ROW80 Check-In #9 and JuNoWriMo update: On Procrastination

Hello gentle reader,

For the past two weeks I have been neglecting my fellow ROWers and instead focusing on the JuNoWriMo writing challenge. For those who don’t know what JuNoWriMo is, check out this post. Oh, and if you’re reading this because you’re looking for my awesome “Clear Your Shelf” Giveaway, you’ll need to look a little bit further: here.

 With JuNoWriMo, my goal is to write every day, even if I don’t make the 50,000-word goal. I hesitated a while before deciding to join in, for two reasons. First, I spend an average of 62 hours a week at work, which means that I only write between 30 minutes and an hour a day. Second, I am a slow writer: I cannot spill 1000 words onto a page in half an hour. So the prospect of having to write an average of 1667 words a day was quite frightening. But I still decided to do the challenge, as it is a great way to keep motivated and to interact with fellow writers.

So how have I been doing, you ask? I have been writing every single day, which I am very happy about. My word count, however, has been lower than the required average of 1667 words a day. As of today my average is 1160 words a day. But I am interacting with fellow writers and keeping motivated (sprints on Twitter are especially good for me!).

What JuNoWriMo has helped me do so far is fighting procrastination. You see, gentle reader, I am terrible when it comes to putting things off. At the beginning of the challenge, I was like this:

Then I set this image as my wall paper on my laptop:

And things got better.

So now, I just…

And it’s been working well so far.

How have you been doing with your writing challenges? Do you have to fight procrastination? How do you do it?

Here is theLinky for the other ROW80 participants…

Have a great week and happy writing!

10 thoughts on “ROW80 Check-In #9 and JuNoWriMo update: On Procrastination

  1. crystalwriterak says:

    I find by having a dvd playing, or a sports programme F1 or MotoGP playing on iplayer. Helps as I’m hearing something that isn’t new to me. It does help beat the boredom when I’m researching. But it has to be something I know the outcome of, otherwise I’ll get distracted. I write a lot of lists, of what I need to look up, maybe possible later scenes, characters/scenes, which I’ve written but don’t like, to deal with at a later time, that spring to mind as I’m writing.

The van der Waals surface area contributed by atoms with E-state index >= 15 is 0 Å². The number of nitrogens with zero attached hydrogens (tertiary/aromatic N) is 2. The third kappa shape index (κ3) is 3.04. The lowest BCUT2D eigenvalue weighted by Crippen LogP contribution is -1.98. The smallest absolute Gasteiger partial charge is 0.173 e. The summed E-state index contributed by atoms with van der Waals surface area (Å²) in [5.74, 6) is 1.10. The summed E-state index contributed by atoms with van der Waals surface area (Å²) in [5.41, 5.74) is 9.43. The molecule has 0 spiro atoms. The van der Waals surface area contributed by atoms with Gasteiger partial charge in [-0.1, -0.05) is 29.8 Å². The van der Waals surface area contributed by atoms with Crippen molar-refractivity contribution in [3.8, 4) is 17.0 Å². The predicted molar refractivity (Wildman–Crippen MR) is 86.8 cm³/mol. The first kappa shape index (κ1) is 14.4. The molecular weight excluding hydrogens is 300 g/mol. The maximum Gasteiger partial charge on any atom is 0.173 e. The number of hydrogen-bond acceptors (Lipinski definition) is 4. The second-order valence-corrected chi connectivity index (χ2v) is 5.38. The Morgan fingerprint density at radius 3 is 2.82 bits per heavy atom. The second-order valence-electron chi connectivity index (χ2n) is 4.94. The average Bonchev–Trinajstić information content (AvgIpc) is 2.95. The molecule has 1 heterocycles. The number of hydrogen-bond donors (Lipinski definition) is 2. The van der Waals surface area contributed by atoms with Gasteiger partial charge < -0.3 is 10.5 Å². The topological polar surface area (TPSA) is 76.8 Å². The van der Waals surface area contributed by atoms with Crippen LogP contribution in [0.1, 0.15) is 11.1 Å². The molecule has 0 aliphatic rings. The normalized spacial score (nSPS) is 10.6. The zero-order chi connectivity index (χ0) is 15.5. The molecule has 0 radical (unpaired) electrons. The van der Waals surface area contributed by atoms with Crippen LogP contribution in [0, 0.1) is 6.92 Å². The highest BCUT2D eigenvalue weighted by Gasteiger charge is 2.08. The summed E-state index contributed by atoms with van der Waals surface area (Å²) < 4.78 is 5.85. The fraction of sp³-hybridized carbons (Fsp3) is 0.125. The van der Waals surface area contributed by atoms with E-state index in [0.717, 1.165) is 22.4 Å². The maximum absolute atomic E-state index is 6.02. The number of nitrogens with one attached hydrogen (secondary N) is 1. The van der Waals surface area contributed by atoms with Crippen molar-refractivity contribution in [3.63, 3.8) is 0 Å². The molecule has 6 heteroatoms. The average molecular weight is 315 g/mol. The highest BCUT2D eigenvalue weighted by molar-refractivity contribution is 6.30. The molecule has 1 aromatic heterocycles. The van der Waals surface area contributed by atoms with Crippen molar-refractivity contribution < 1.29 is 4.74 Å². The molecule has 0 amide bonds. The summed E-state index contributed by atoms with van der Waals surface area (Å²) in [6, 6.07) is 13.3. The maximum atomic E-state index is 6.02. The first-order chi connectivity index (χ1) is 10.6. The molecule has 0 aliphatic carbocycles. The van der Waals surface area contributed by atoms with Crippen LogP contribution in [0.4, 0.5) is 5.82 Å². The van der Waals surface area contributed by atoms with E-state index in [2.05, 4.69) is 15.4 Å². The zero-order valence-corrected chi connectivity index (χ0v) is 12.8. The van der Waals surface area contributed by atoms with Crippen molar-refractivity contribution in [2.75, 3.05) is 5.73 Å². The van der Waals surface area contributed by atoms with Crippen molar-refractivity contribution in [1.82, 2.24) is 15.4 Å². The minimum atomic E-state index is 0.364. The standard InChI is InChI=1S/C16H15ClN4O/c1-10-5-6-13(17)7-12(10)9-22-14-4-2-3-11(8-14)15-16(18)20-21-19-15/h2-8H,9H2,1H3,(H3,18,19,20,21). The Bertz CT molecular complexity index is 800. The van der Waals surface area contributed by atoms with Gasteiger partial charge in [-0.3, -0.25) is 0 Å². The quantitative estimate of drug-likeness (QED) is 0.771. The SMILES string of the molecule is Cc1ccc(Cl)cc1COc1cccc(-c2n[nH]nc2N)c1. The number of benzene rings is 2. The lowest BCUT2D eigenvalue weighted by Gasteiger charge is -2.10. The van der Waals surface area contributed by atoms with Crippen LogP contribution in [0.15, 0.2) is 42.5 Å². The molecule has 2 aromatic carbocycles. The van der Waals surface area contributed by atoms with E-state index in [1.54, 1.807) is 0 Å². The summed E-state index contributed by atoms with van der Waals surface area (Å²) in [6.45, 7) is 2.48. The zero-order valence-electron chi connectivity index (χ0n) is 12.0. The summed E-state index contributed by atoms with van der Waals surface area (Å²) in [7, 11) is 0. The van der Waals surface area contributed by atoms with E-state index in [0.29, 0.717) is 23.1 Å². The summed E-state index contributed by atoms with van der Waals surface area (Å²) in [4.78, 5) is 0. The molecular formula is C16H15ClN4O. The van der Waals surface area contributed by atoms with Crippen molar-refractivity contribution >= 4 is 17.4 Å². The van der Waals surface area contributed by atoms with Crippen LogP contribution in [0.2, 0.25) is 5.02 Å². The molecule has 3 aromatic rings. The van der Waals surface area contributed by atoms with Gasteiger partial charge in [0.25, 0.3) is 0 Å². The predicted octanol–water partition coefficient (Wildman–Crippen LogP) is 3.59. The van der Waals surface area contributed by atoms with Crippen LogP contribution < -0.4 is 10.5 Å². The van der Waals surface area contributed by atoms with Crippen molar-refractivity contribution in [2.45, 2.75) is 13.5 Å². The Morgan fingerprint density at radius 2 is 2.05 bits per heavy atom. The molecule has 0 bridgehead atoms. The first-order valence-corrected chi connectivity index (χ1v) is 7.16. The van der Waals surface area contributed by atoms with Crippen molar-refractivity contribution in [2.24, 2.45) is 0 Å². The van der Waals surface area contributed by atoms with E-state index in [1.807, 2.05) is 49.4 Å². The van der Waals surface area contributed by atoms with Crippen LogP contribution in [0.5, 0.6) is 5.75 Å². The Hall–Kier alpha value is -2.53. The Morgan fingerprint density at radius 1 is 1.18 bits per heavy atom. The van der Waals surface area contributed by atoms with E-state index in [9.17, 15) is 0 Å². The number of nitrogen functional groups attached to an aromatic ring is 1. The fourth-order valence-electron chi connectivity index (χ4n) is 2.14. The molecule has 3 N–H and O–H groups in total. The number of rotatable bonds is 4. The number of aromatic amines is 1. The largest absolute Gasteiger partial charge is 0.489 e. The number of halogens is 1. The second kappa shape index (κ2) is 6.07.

2. EM Castellan says:

    I write a lot of lists too, it does help with my writing process. And I play music while I write. Thanks for stopping by and happy writing!

  3. A couple of things I do/have done/am doing: First read/reread Steven Pressfield’s The War of Art. Second, use the Pomodoro technique, and third sign up for writing challenges and such. I was doing ROW80 a while ago and then I stopped. Having to check in with nothing done week after week gets you going.

  4. EM Castellan says:

    Using the Pomodoro technique does sound like good advice. Thanks for dropping by!

  5. I think I’ll have to put that pic of the avengers as my laptop wallpaper too! HA! Don’t know if it’ll work though, because I think I’ll keep staring at them LOL
    Anyway, you’re doing great! Seriously, you’ve been able to write everyday and above 1k average. If you weren’t able to do that before and now can, that’s awesome!
    Hope next week is even better 😉

  6. EM Castellan says:

    I wasn’t writing everyday before JuNoWriMo, so that has been a big step for me. As for the Avengers, they can be distracting, lol.

  7. alberta says:

    well done on writing every day – that I think is the hardest esp. if your’e working as well – I spend a lot of time thinking/dreaming each scene before I write – so I know what it is i want to put down – don’t bother about spelling or grammar just the words down on paper – go over it after the challenge – going to try a sprint- all the best

  8. Lee McAulay says:

    Procrastination is the dark side of impatience – we want to have finished the story (sometimes so we can find out what happens!), and slogging through the words is like being a child waiting for Christmas all over again. Cue pouting and an urge – which never appears otherwise – to do neglected chores…
    I found that the “target wordcount” feature on Scrivener helps. Even if it’s only a thousand words, turning that little bar from orange to green means I’ll have something to edit when I’m done.

  9. Writing every day is one of the best things, I think. I’ve been doing Camp NaNo too (only at 12k), but I’m falling behind because I’m trying to read, keep up with my blog, and work full time. I’m trying again in August, though.

    I have a bad habit of focusing on the same passage over and over again, and NaNo hasn’t broken me of that yet.

  10. EM Castellan says:

    Thanks for stopping by my blog 🙂 I’m considering doing Camp NaNo once JuNoWriMo is over, summertime should be less hectic for me and I could get more writing done…

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